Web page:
PULLMAN, Wash. — Do you hate running on a treadmill at the gym? Imagine if you were a 600-pound bear.
WSU’s Bear Research, Education, and Conservation Center set out in a new study to find out how grizzly bears spend and conserve their energy while searching for food.
As part of the study, scientists put a treadmill in a clear, sealed enclosure built with steel frames. They then taught nine bears to walk both uphill and downhill on the treadmill.
To get the bears on the treadmill, the scientists had to get creative. Over a period of 2 months, they coaxed the bears into the enclosure using apple slices and pieces of hot dog, according to an article from Science Mag.
The researchers then measured the amount of oxygen the bears used and could estimate the calories they consumed, Science Mag reported.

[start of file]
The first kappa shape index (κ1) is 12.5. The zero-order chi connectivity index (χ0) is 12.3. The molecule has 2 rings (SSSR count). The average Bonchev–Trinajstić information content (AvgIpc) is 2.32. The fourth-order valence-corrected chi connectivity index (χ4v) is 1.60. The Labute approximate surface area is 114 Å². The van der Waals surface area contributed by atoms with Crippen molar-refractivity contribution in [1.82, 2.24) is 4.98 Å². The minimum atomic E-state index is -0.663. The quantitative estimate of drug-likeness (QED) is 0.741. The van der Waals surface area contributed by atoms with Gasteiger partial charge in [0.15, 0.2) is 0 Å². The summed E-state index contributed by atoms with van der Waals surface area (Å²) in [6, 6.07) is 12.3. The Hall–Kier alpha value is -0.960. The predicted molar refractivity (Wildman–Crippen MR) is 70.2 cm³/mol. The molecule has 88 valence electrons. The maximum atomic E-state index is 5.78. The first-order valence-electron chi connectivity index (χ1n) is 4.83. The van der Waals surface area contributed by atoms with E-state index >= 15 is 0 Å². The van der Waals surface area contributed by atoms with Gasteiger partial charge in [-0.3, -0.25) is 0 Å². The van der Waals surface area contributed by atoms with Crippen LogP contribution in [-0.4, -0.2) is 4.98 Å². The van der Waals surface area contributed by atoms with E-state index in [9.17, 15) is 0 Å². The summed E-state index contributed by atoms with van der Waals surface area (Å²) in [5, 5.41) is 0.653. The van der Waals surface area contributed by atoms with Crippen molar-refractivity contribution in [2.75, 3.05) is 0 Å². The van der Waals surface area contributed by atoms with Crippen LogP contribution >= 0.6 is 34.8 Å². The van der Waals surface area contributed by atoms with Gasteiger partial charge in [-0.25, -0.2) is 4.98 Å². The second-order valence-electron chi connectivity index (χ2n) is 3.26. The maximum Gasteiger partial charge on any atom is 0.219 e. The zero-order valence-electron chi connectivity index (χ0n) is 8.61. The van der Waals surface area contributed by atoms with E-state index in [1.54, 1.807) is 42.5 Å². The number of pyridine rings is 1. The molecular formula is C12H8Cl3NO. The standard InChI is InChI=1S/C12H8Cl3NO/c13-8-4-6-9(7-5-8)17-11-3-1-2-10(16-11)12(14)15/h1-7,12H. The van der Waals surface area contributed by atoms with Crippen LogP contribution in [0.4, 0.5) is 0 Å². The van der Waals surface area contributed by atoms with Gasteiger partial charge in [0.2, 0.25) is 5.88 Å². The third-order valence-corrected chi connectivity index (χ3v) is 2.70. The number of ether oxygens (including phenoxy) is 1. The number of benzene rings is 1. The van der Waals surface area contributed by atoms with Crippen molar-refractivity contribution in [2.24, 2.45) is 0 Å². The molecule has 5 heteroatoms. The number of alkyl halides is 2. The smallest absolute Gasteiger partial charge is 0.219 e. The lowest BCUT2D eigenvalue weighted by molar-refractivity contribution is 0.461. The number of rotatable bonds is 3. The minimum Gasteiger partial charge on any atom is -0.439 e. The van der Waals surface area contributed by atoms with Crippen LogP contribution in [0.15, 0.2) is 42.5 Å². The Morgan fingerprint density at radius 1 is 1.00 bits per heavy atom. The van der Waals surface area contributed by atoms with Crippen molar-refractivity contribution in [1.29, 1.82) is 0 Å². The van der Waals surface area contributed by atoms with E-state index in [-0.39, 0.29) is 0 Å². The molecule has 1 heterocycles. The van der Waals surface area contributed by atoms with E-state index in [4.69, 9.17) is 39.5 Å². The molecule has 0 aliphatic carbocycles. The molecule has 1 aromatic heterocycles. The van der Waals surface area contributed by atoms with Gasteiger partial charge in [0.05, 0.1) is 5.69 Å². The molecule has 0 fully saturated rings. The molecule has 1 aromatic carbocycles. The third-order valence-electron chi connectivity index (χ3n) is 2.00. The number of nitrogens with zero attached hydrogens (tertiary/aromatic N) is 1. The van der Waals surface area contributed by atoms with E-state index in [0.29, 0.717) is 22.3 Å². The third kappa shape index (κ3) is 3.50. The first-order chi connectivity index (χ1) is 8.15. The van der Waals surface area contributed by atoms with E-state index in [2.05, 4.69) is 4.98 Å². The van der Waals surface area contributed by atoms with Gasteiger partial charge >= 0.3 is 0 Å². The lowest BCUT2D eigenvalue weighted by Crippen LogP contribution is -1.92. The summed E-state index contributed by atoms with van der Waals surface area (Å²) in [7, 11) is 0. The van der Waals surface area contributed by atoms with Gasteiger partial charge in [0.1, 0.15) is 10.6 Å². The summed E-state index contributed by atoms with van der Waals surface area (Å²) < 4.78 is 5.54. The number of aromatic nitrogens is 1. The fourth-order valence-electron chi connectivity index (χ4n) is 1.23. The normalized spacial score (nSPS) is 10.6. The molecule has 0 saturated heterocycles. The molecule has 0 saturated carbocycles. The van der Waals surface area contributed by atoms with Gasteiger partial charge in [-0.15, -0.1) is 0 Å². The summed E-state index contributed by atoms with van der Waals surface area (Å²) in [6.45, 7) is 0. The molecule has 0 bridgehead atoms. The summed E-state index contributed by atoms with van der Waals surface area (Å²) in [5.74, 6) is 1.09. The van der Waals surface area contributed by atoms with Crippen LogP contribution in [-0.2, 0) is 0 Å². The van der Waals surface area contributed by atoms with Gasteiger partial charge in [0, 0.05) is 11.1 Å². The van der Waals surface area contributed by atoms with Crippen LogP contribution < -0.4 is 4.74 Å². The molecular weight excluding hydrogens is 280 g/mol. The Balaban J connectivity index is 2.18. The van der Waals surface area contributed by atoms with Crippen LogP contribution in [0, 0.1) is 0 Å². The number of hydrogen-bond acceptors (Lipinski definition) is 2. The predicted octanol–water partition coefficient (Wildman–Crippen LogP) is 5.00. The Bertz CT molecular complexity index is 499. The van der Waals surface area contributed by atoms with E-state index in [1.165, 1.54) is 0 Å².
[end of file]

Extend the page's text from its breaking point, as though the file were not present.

From there, researchers compared that data with tracking data from bears wearing GPS collars near Yellowstone National Park.
The study found that bears, like people, try to conserve energy and often take the easier path while searching for food, favoring flat ground and gentle slopes.
The New York Times reported that the findings also helps explain why humans and bears often intersect while outside. People, like bears, tend to be physically lazy, accumulating research suggests.